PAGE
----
RICHMOND, Va. — Virginians for Affordable Medicine — a coalition of small businesses, doctors, local governments, patient advocates, faith leaders, and grassroots supporters — today criticized four members of House Commerce and Energy Subcommittee #4 who voted to put big pharmaceutical companies’ interests above those of Virginians who depend on life-saving medicine.
The bill, HB 1596 carried by Delegate Karrie Delaney (D-Chantilly), would create a Prescription Drug Affordability Board — a small, independent group of health care experts who would analyze the affordability of a limited number of high-priced prescription drugs and set reasonable cost caps to protect consumers from harmful price-gouging. Rather than assist Virginians with the ballooning cost of prescription medicines, Delegates Kathy Byron (R-Lynchburg), Israel O’Quinn (R-Bristol), Michael Webert (R-Culpeper), and Joseph McNamara (R-Salem) chose pharmaceutical companies’ profits over the health of Virginians.
Today’s development comes after PhRMA, the trade association for drug manufacturers, testified against HB 1596 this morning and instead threw their support today behind Del. Israel O’Quinn’s (R-Bristol) HB 1782 — legislation that the Virginia Association of Health Plans says will simply raise health premiums on all Virginians. The Youngkin administration also stated they were “strongly opposed” to the Prescription Drug Affordability Board legislation. House Republicans have come out with strong support for drug company-backed HB 1782.
A 2022 Mason-Dixon poll showed that 82% of Virginians – including wide bipartisan majorities – support the establishment of a PDAB, and 56% of Virginians have personally felt the negative effect of the rising cost of medicine.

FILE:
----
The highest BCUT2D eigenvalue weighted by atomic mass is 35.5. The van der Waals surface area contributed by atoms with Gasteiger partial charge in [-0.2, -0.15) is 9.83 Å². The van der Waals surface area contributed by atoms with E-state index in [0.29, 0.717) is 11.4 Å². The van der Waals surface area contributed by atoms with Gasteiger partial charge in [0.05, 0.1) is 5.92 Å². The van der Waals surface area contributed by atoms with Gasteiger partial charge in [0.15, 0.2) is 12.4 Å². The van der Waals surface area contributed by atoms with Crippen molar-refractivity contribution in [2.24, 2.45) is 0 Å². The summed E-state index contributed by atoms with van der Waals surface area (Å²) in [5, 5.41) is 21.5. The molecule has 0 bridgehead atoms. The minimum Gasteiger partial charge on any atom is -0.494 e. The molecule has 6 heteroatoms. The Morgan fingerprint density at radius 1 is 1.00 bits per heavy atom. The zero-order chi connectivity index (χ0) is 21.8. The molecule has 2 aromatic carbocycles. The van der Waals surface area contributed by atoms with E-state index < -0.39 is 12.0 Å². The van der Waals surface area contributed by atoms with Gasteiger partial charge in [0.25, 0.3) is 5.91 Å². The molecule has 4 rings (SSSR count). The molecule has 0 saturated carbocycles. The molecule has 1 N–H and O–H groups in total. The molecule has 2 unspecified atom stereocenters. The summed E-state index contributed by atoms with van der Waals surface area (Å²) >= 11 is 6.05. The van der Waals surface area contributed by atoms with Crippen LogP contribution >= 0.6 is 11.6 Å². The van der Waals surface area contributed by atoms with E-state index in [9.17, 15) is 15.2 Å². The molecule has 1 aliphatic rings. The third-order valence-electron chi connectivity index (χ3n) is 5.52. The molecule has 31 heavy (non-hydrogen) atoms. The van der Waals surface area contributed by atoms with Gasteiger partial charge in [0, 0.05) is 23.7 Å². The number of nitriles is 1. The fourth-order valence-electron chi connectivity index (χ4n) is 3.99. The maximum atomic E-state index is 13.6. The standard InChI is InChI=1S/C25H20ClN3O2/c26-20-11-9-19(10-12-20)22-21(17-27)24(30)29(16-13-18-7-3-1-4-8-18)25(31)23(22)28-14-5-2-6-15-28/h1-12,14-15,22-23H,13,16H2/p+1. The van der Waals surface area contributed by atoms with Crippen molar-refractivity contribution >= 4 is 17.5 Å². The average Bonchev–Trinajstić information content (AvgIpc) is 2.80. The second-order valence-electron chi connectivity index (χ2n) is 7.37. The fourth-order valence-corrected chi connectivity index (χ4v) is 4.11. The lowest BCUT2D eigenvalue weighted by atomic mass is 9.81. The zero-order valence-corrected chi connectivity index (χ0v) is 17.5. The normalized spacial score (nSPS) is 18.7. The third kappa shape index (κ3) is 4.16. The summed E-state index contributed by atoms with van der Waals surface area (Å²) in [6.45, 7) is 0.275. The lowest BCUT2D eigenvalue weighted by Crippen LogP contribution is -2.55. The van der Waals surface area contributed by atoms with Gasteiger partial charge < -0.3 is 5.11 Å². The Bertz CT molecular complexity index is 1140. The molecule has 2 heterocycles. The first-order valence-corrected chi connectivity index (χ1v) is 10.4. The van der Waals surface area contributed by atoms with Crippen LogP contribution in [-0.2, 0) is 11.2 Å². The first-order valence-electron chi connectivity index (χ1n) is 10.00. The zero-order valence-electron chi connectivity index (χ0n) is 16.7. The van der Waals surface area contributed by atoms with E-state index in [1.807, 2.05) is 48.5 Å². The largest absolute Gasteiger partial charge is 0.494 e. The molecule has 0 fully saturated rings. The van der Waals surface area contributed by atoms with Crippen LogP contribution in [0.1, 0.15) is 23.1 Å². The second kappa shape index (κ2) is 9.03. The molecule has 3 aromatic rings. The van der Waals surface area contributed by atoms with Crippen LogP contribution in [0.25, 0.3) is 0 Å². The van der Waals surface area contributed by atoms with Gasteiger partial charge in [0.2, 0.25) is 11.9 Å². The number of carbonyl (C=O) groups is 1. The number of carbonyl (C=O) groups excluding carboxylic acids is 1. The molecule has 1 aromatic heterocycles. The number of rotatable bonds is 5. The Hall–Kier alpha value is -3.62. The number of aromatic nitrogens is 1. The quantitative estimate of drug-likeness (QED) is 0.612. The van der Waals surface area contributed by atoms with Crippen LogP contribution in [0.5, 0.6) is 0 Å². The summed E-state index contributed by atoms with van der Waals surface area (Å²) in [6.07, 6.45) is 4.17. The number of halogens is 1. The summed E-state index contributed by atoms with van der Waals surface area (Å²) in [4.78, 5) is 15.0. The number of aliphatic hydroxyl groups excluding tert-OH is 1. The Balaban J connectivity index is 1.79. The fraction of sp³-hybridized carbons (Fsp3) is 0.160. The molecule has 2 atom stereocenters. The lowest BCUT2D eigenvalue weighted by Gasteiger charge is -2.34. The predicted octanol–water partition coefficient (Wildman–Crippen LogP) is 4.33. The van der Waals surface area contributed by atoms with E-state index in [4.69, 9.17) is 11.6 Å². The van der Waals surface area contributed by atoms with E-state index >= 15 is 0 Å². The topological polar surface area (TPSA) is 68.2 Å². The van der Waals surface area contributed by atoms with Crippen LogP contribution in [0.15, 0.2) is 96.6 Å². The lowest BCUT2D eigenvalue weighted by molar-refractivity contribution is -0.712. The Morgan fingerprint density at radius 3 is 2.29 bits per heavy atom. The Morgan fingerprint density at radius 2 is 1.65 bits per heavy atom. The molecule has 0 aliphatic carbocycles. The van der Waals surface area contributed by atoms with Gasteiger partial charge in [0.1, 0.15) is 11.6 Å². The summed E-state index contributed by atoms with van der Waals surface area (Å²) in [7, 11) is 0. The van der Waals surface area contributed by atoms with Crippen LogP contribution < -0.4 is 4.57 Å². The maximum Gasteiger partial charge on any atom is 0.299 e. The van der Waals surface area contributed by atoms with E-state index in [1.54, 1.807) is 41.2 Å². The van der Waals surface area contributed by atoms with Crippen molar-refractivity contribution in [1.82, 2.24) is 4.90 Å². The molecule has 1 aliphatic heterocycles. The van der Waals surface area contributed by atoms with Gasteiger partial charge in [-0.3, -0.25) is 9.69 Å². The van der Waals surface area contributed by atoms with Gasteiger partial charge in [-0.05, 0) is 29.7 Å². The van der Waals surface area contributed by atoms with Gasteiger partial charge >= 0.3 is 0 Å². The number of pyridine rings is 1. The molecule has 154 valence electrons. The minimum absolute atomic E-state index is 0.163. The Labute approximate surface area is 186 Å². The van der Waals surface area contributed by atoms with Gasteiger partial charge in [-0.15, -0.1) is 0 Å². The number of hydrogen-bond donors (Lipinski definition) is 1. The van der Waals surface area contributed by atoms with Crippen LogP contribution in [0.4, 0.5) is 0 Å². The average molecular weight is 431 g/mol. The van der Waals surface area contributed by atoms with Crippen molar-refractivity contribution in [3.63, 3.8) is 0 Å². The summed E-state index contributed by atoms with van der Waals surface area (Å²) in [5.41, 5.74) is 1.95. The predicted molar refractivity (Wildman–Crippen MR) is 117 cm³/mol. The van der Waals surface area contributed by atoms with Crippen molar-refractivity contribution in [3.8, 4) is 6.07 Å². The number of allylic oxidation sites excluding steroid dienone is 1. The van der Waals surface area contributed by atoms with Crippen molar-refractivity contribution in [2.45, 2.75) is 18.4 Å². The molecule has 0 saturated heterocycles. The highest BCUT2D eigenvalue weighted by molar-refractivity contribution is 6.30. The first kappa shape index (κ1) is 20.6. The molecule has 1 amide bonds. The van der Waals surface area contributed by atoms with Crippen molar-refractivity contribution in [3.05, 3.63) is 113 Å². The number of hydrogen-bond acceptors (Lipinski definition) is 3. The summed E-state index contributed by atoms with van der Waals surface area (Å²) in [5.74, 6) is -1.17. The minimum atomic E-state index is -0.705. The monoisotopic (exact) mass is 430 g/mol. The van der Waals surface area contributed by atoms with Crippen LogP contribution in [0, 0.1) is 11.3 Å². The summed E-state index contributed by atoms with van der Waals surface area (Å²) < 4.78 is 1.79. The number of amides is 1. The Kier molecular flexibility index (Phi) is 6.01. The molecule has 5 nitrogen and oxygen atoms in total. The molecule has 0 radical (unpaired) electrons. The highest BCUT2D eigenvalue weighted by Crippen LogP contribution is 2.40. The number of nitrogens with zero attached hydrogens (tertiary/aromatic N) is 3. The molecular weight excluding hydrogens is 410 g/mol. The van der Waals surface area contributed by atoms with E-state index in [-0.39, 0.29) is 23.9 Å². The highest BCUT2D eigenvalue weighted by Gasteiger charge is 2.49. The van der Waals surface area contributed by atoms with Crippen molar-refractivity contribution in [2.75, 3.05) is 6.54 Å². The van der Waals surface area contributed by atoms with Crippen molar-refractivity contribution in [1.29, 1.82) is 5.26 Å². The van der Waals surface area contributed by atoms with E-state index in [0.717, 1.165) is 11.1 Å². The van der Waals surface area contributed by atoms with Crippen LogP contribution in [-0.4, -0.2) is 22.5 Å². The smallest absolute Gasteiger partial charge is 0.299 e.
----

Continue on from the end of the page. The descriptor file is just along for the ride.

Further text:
“Virginians sent us to Richmond to fight for their interests, not for corporate bottom lines,” said Delegate Karrie Delaney (D-Chantilly) today. “People are paying too much to stay alive and healthy, and this isn’t a problem that is just going to go away. We need real solutions and we need them now.”
In 2022 alone, drug companies hiked the price of more than 1,200 drugs by an average of 31.6% – about four times the rate of inflation. If the PDAB were to be established, Virginia would join seven other states, including neighboring Maryland, that have adopted Prescription Drug Affordability Boards. AARP Virginia has endorsed the legislation, and the Commonwealth Council on Aging included the bill in its 2023 legislative recommendations.
AARP Virginia State President Joyce Williams said “Too many older Virginians, and Virginians of all ages, are struggling just to get by and pay for needed medications. I am disappointed that these Delegates did not see fit to give us all a helping hand today.”
Over the last decade, Virginians have been shouldering a greater burden of prescription drug costs than most Americans. In 2020, Virginians spent 36% more per person on prescription drugs than the national average: $1,500 in Virginia compared to $1,100 nationally. From 2015 to 2020, Virginians’ average spending on prescription drugs rose from $1,400 to $1,500 – a 6.6% increase, more than twice the national increase. Last year, Virginians paid a combined $3.2 billion on prescription drugs in the commercial market.
“Hardworking people are drowning in massive inflation, and the costs of prescription drugs are weighing them down,” said Rhena Hicks, executive director of Freedom Virginia. “Virginians deserve to keep more of what they earn. It seems the drug lobbyists and Republicans on House Commerce and Energy disagree.”
- WRIC Richmond: Virginia lawmakers revive effort to control prescription drug prices
- WDBJ Roanoke: State lawmakers propose prescription drug affordability board
- CBS6 Richmond: Virginia lawmakers hope to take action to rein in cost of prescription drugs